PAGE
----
If you through the regions of space should have travelled,
And of nebular films the remotest unravelled,
You'll find as you tread on the bounds of infinity,
That God's greatest work is --- the Master of Trinity.
--Sir Francis Doyle.
From a leaflet published in 1838 (reprinted in Charles Whibley, ed., In Cap and Gown [London: Heinemann, 1898]):
"A REMARKABLE and interesting discovery has just been made at the Cambridge Observatory, by means of the splendid telescope recently fitted up there, the liberal gift of a noble and munificent Duke ; nor is the ingenious method pursued in bringing this wonderful phenomenon to light less remarkable than the novelty of the appearance of a body, whose existence, though frequently suspected, had never been satisfactorily established.
"It had long been supposed, that in addition to the many small planetary bodies which revolve at various distances round the glorious and brilliant sun of Trinity College, and which are commonly known by the name of minor establishments, or small colleges, there might be some so small that their existence had never become known to any member of Trinity.
"This idea received great support from the learned researches of the talented astronomical observer, Professor Challis. In his paper "On the True Law of Collegiate Distances," published in the Transactions of the Cambridge Philosophical Society, he had demonstrated the numerical law which regulates the distances of the small colleges from the centre of the system. At the same time he found that this law was in default in one place, as the distance between Sidney and Jesus was greater than that assigned by calculation. He conceived, therefore, that it was highly probable that another college would be found somewhere in the interval.
"He had accordingly searched long and carefully with the instruments which he then possessed, but always without success, as their strength was not sufficient to exhibit a body which now is known to be of so small a size, and to shine with so feeble a light.
"But as soon as the magnificent gift of the noble Duke was in a state fit for working, he employed it with indefatigable zeal in the search of this long suspected body.
"His efforts have now been crowned with success ; and no greater proof need be given of the excellence of this wonderful telescope, than the fact of its having been able to detect a body so small that it had eluded the observation of all previous astronomers.
"This new body, which the researches of Professor Challis have added to our system, is by far the smallest known, being about one-half of the size of Sidney. The ratio of its mass to that of Trinity, considered as unity, is ⋅0000000012.
"It has a dull leaden colour somewhat like St. John's, and though its inhabitants have not yet been distinctly seen, from sundry considerations they are conjectured to be of less size than even those men of Emmanuel who have been seen.
"These are all the particulars the learned Professor has as yet been able to determine, but he is now employed in investigating the latitude and longitude of its Hall and Chapel, if indeed it do possess the latter. He conceived at one time that he heard the sound of an organ, but as this is an appendage unknown in any of the existing small colleges, it is conjectured that so remarkable a deviation from the usual nature of these bodies has no foundation in fact.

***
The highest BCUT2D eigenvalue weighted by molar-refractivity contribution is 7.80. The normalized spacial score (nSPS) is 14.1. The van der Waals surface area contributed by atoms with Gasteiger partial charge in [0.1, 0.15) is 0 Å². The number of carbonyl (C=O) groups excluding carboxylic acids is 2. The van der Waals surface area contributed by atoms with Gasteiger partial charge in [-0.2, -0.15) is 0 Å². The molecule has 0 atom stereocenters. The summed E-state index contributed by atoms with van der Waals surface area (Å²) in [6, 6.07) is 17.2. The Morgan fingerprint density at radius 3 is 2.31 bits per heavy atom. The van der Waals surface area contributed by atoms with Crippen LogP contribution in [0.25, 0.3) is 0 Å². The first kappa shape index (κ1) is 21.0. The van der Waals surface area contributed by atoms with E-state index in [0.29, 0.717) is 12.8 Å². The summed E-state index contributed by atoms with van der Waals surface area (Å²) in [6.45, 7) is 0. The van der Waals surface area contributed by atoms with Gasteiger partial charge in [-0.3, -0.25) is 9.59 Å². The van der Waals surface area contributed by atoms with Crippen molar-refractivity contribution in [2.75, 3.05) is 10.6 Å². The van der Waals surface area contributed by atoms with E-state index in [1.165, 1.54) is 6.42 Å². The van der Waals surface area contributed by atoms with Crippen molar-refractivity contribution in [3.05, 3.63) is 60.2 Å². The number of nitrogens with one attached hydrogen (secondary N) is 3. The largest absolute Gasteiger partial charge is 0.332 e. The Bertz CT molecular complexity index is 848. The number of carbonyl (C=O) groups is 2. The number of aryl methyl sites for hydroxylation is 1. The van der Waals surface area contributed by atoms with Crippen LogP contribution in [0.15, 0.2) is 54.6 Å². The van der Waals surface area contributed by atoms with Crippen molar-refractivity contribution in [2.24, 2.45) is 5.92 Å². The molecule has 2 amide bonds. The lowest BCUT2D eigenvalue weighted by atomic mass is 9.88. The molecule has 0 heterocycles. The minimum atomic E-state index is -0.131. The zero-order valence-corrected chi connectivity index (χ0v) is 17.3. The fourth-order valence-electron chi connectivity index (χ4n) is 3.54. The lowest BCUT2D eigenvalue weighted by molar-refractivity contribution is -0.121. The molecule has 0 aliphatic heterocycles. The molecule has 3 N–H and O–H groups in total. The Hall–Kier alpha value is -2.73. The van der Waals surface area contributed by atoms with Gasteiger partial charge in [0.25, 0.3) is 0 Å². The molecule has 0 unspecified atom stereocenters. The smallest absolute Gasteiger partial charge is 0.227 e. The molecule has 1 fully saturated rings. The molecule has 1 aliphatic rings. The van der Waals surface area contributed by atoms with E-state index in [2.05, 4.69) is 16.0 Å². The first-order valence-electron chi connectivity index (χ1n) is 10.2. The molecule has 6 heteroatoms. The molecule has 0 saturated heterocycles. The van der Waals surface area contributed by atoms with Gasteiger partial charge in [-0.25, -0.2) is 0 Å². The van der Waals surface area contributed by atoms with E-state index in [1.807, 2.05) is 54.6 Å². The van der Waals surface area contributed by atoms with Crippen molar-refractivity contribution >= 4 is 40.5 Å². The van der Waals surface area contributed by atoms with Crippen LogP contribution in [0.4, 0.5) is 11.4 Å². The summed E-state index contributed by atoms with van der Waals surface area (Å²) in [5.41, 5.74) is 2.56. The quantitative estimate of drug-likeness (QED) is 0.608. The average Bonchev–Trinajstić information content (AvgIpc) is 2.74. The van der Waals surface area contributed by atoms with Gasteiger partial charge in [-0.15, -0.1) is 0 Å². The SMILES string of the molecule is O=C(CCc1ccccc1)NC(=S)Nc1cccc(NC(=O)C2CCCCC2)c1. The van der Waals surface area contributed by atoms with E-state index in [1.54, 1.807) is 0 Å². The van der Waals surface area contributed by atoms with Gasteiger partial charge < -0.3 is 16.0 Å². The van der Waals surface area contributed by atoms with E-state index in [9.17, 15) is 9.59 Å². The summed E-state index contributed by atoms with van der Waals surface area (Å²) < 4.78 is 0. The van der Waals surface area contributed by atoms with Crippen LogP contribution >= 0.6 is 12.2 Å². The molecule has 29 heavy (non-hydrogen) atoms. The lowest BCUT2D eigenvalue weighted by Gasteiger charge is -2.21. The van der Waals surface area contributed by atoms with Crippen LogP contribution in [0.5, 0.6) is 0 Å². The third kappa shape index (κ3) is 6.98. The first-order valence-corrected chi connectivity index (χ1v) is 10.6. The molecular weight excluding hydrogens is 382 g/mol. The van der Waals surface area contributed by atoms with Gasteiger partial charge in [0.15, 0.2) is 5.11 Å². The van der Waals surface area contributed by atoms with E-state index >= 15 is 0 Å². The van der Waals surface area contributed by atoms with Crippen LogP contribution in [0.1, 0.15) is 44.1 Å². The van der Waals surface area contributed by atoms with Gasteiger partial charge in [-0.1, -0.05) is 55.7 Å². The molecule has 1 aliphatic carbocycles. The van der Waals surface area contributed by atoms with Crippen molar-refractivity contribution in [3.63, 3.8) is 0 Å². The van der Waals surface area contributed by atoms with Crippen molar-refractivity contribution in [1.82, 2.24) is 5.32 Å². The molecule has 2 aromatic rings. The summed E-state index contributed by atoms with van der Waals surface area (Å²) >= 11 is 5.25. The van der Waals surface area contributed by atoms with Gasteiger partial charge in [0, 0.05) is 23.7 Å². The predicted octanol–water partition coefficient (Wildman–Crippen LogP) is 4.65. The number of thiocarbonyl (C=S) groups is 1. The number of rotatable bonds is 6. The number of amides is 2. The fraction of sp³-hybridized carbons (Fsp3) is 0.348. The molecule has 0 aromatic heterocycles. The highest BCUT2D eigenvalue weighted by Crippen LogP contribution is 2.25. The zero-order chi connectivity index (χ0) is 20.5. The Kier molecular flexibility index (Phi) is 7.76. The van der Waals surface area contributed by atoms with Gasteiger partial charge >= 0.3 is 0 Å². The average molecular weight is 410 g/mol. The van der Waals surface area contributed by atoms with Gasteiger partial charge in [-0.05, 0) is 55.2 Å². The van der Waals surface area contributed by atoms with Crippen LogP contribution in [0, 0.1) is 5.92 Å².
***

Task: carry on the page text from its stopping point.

"Never since the discovery of Olbers was there so great an excitement among astronomers, as when the learned Professor announced his discovery ; and they are all now diligently employed in searching the whole heavens in expectation of finding another of these bodies, but as yet without success. The highest credit is due to Professor Challis for the ingenuity of reasoning by which he arrived at the conclusion that such a body did exist, and the dexterity by which he verified his suspicions ; and his name will be handed down to posterity with those of Herschel, Olbers, and Piazzi, as one of those who have done most for astronomical science."
EPILOGUE: This moderately amusing leaflet is supposed to have been written in 1838. It would have been much more topical three or four decades later.
More topical, firstly, to Cambridge. In 1838, Cambridge's youngest college (by about 200 years) was Downing, established in 1800. Although Downing's buildings do not seem to me to match the leaflet's description very closely, the references to Jesus and Emmanuel Colleges (the next youngest, established 1596 and 1584) suggest that the thirty-eight year old upstart might have been the new planet the author had in mind. But from 1869 on, more and more new colleges appeared at the University (in part to accomodate women, lower-class students, and other persons traditionally excluded). Not surprisingly, these new institutions attracted the attention of satirists.
More topical also for James Challis: in 1846, he and his more famous predecessor at the Observatory, George Biddell Airy, would take the blame for one of the greatest national embarassments in the history of British astronomy: by making no attempt to verify the predictions of their colleague John Couch Adams, they would allow Germans to discover Neptune. But there was more to Challis than this: we will meet him again in a future installment of this site's series entitled "The Nineteenth-Century War between Physics and Biology".